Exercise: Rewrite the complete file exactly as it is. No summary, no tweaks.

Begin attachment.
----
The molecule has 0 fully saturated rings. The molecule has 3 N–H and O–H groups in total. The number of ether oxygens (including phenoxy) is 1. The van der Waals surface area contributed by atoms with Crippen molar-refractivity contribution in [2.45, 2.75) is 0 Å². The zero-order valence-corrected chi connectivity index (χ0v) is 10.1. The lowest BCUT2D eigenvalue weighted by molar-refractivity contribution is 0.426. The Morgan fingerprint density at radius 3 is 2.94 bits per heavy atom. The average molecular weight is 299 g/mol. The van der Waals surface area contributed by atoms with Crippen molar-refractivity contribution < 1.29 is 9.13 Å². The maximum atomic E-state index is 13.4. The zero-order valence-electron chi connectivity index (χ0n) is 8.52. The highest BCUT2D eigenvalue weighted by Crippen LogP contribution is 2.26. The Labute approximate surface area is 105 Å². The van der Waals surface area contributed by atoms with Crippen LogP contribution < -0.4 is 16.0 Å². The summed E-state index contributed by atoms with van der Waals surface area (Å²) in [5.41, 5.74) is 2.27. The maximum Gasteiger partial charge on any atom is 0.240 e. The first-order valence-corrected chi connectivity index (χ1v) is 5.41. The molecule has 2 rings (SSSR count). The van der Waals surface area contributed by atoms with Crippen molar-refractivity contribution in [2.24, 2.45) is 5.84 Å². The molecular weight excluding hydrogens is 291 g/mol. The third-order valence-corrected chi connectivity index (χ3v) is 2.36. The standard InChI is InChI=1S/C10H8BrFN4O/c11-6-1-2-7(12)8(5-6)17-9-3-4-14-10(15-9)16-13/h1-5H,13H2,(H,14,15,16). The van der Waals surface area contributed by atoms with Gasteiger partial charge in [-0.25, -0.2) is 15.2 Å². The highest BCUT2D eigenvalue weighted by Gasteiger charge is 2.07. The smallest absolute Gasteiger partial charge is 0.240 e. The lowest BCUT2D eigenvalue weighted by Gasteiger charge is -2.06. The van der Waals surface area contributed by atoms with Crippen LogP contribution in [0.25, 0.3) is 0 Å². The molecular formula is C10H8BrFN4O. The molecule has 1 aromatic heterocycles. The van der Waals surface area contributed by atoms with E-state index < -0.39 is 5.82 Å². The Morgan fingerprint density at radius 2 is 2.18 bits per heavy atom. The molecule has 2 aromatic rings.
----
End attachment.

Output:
The molecule has 0 fully saturated rings. The molecule has 3 N–H and O–H groups in total. The number of ether oxygens (including phenoxy) is 1. The van der Waals surface area contributed by atoms with Crippen molar-refractivity contribution in [2.45, 2.75) is 0 Å². The zero-order valence-corrected chi connectivity index (χ0v) is 10.1. The lowest BCUT2D eigenvalue weighted by molar-refractivity contribution is 0.426. The Morgan fingerprint density at radius 3 is 2.94 bits per heavy atom. The average molecular weight is 299 g/mol. The van der Waals surface area contributed by atoms with Crippen molar-refractivity contribution < 1.29 is 9.13 Å². The maximum atomic E-state index is 13.4. The zero-order valence-electron chi connectivity index (χ0n) is 8.52. The highest BCUT2D eigenvalue weighted by Crippen LogP contribution is 2.26. The Labute approximate surface area is 105 Å². The van der Waals surface area contributed by atoms with Crippen LogP contribution < -0.4 is 16.0 Å². The summed E-state index contributed by atoms with van der Waals surface area (Å²) in [5.41, 5.74) is 2.27. The maximum Gasteiger partial charge on any atom is 0.240 e. The first-order valence-corrected chi connectivity index (χ1v) is 5.41. The molecule has 2 rings (SSSR count). The van der Waals surface area contributed by atoms with Crippen molar-refractivity contribution in [2.24, 2.45) is 5.84 Å². The molecular weight excluding hydrogens is 291 g/mol. The third-order valence-corrected chi connectivity index (χ3v) is 2.36. The standard InChI is InChI=1S/C10H8BrFN4O/c11-6-1-2-7(12)8(5-6)17-9-3-4-14-10(15-9)16-13/h1-5H,13H2,(H,14,15,16). The van der Waals surface area contributed by atoms with Gasteiger partial charge in [-0.25, -0.2) is 15.2 Å². The highest BCUT2D eigenvalue weighted by Gasteiger charge is 2.07. The smallest absolute Gasteiger partial charge is 0.240 e. The lowest BCUT2D eigenvalue weighted by Gasteiger charge is -2.06. The van der Waals surface area contributed by atoms with Crippen LogP contribution in [0.25, 0.3) is 0 Å². The molecular formula is C10H8BrFN4O. The molecule has 1 aromatic heterocycles. The van der Waals surface area contributed by atoms with E-state index < -0.39 is 5.82 Å². The Morgan fingerprint density at radius 2 is 2.18 bits per heavy atom. The molecule has 2 aromatic rings.